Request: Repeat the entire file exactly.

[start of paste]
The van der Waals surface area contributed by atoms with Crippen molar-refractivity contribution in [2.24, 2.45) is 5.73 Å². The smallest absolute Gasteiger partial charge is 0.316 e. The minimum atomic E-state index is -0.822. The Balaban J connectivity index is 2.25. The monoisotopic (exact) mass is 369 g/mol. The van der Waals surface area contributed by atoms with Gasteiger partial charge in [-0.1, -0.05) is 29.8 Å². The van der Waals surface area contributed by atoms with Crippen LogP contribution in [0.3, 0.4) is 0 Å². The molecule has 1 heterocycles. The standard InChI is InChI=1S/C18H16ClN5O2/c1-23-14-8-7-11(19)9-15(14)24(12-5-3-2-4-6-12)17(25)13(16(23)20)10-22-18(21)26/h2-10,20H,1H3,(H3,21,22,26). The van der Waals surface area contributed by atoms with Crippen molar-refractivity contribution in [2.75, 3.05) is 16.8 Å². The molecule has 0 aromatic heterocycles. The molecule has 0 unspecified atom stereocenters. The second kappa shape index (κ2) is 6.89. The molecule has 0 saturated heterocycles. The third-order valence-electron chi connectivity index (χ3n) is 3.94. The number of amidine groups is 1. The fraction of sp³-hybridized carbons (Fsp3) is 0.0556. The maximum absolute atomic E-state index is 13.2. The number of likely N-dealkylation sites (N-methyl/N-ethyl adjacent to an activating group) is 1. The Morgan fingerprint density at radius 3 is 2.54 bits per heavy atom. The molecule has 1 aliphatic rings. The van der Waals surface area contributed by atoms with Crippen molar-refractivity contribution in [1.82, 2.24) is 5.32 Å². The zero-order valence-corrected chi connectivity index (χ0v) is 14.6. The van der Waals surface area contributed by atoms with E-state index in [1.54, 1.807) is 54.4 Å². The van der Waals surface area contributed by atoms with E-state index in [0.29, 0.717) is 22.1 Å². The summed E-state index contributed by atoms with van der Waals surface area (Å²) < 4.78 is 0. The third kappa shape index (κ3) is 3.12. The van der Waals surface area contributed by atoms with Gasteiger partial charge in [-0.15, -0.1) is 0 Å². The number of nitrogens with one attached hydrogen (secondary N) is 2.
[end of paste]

The van der Waals surface area contributed by atoms with Crippen molar-refractivity contribution in [2.24, 2.45) is 5.73 Å². The smallest absolute Gasteiger partial charge is 0.316 e. The minimum atomic E-state index is -0.822. The Balaban J connectivity index is 2.25. The monoisotopic (exact) mass is 369 g/mol. The van der Waals surface area contributed by atoms with Gasteiger partial charge in [-0.1, -0.05) is 29.8 Å². The van der Waals surface area contributed by atoms with Crippen LogP contribution in [0.3, 0.4) is 0 Å². The molecule has 1 heterocycles. The standard InChI is InChI=1S/C18H16ClN5O2/c1-23-14-8-7-11(19)9-15(14)24(12-5-3-2-4-6-12)17(25)13(16(23)20)10-22-18(21)26/h2-10,20H,1H3,(H3,21,22,26). The van der Waals surface area contributed by atoms with Crippen molar-refractivity contribution in [2.75, 3.05) is 16.8 Å². The molecule has 0 aromatic heterocycles. The molecule has 0 unspecified atom stereocenters. The second kappa shape index (κ2) is 6.89. The molecule has 0 saturated heterocycles. The third-order valence-electron chi connectivity index (χ3n) is 3.94. The number of amidine groups is 1. The fraction of sp³-hybridized carbons (Fsp3) is 0.0556. The maximum absolute atomic E-state index is 13.2. The number of likely N-dealkylation sites (N-methyl/N-ethyl adjacent to an activating group) is 1. The Morgan fingerprint density at radius 3 is 2.54 bits per heavy atom. The molecule has 1 aliphatic rings. The van der Waals surface area contributed by atoms with Crippen molar-refractivity contribution in [1.82, 2.24) is 5.32 Å². The zero-order valence-corrected chi connectivity index (χ0v) is 14.6. The van der Waals surface area contributed by atoms with E-state index in [1.54, 1.807) is 54.4 Å². The van der Waals surface area contributed by atoms with E-state index in [0.29, 0.717) is 22.1 Å². The summed E-state index contributed by atoms with van der Waals surface area (Å²) < 4.78 is 0. The third kappa shape index (κ3) is 3.12. The van der Waals surface area contributed by atoms with Gasteiger partial charge in [-0.15, -0.1) is 0 Å². The number of nitrogens with one attached hydrogen (secondary N) is 2.